When in the process of writing an article, do you start with writing the lede or with the background paragraphs? Does it vary from article to article? Does a lede flow natural from the background info or vice versa?

Jennifer

Structure is the key. And drafts, regardless of their contents, can propel you forward giving you cohesion for your story. This is an excellent lesson. Thank you Bob.

Sunny N.

I think of this module as the structure lesson. Roughing the plans for the way the house wil look, and polishing those plans to build a solid structure.

Tylia F.

This was my favorite lesson out of the whole course I fell as I can relate to this part of the class since I've been running for many years now everything Mr. Bob had stated stayed in my mind very and it was very truthful when it comes to writing you have to have ​psychology, and you have to structure without those two things you can't succeed in any field when it comes to being a journalist or a writer.

Mia S.

"Another aspect of this is for anyone, even a very fluid writer: Talk the story out to somebody. Most people are naturally oral, and if you just sit down and say - OK, this is what I've got, these are the six elements... It's astonishing how you can sit down with somebody, can be anyone you know, and say, This is where I am, let's spend a few minutes - let me sketch out, kind of like a pencil outline that is eventually going to become a full painting - ask me what you think the important questions are. Then you can say to whoever your superior is, This is where we are on this story. It's like if you're going out on a ship at sea, you take bearings. We're halfway there, we're 10 miles out of the port. In a news story, you want to have the lede in the first paragraph and say exactly what happened. You don't want to back in with history. Some magazines will do this, they relish it, if they can go back to the 19th century in the beginning of some pieces, they're really happy. People are busy. Tell them what the story is right away. You can put the background for people who need it or want it, later in the story. If there are immediate questions, you want to answer them as rapidly as possible. The example I use: 'The mayor announced they will not be submitting a budget this year at this time.' Immediate question: Why the delay? That would probably be the second paragraph. The third paragraph might be somebody who thinks that makes sense and it's a good idea, because it's politics, I'm sure there's somebody who disagrees strong, and that might be the fourth paragraph. The fifth paragraph might be the consequence: What's the meaning of this? The sixth paragraph might be something about timing: What is the difference between one side and the other? If your lede is something like, Something isn't going to happen, or Something did happen, you then want to get to the why as soon as possible. Begin the story in a book in the middle of what you're going to discuss. This is a dramatic or telling moment. Then it drops back, and says, OK, this is where we were at this point six months earlier. Then the narrative begins in chronological order from that point. I think that helps you establish intimacy and authority, but most important, the relevance to what you have written."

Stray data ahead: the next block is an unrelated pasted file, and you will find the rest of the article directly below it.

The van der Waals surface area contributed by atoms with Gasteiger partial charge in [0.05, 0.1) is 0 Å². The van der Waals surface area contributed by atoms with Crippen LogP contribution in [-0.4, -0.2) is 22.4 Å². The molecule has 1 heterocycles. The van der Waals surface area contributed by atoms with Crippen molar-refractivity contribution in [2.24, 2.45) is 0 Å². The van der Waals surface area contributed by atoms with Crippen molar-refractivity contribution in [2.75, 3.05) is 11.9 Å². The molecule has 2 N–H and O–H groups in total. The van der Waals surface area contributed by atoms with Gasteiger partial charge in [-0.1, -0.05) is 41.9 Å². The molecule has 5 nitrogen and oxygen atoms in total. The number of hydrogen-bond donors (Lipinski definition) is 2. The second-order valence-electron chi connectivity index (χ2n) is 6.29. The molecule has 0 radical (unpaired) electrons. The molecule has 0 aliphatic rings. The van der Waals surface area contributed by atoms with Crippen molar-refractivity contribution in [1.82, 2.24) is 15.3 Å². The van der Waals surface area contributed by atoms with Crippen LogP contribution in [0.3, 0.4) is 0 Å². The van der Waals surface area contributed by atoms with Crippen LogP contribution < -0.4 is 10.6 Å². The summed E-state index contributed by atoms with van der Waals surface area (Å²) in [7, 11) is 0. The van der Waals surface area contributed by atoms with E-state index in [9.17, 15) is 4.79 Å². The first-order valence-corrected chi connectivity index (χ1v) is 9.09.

Mia S.